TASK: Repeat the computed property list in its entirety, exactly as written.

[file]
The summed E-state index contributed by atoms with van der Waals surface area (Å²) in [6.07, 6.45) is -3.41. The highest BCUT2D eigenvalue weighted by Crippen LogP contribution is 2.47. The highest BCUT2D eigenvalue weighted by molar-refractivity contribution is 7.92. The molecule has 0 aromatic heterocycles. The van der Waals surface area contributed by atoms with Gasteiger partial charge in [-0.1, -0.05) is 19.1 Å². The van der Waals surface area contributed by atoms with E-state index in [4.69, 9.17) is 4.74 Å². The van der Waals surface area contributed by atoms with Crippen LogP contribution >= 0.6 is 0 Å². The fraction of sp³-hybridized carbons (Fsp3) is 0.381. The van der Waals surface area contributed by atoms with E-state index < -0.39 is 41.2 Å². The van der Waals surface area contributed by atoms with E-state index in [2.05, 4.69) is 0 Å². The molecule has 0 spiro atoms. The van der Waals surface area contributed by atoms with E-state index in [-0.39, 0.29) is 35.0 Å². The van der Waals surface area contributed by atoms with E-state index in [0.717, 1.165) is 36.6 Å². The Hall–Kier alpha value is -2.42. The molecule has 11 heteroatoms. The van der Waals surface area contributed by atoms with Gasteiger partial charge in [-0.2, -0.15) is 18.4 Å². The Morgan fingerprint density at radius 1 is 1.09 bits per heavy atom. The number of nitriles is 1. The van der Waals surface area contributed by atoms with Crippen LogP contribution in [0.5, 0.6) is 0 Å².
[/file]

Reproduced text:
The summed E-state index contributed by atoms with van der Waals surface area (Å²) in [6.07, 6.45) is -3.41. The highest BCUT2D eigenvalue weighted by Crippen LogP contribution is 2.47. The highest BCUT2D eigenvalue weighted by molar-refractivity contribution is 7.92. The molecule has 0 aromatic heterocycles. The van der Waals surface area contributed by atoms with Gasteiger partial charge in [-0.1, -0.05) is 19.1 Å². The van der Waals surface area contributed by atoms with E-state index in [4.69, 9.17) is 4.74 Å². The van der Waals surface area contributed by atoms with Crippen LogP contribution >= 0.6 is 0 Å². The fraction of sp³-hybridized carbons (Fsp3) is 0.381. The van der Waals surface area contributed by atoms with E-state index < -0.39 is 41.2 Å². The van der Waals surface area contributed by atoms with E-state index in [2.05, 4.69) is 0 Å². The molecule has 0 spiro atoms. The van der Waals surface area contributed by atoms with E-state index in [-0.39, 0.29) is 35.0 Å². The van der Waals surface area contributed by atoms with E-state index in [0.717, 1.165) is 36.6 Å². The Hall–Kier alpha value is -2.42. The molecule has 11 heteroatoms. The van der Waals surface area contributed by atoms with Gasteiger partial charge in [-0.2, -0.15) is 18.4 Å². The Morgan fingerprint density at radius 1 is 1.09 bits per heavy atom. The number of nitriles is 1. The van der Waals surface area contributed by atoms with Crippen LogP contribution in [0.5, 0.6) is 0 Å².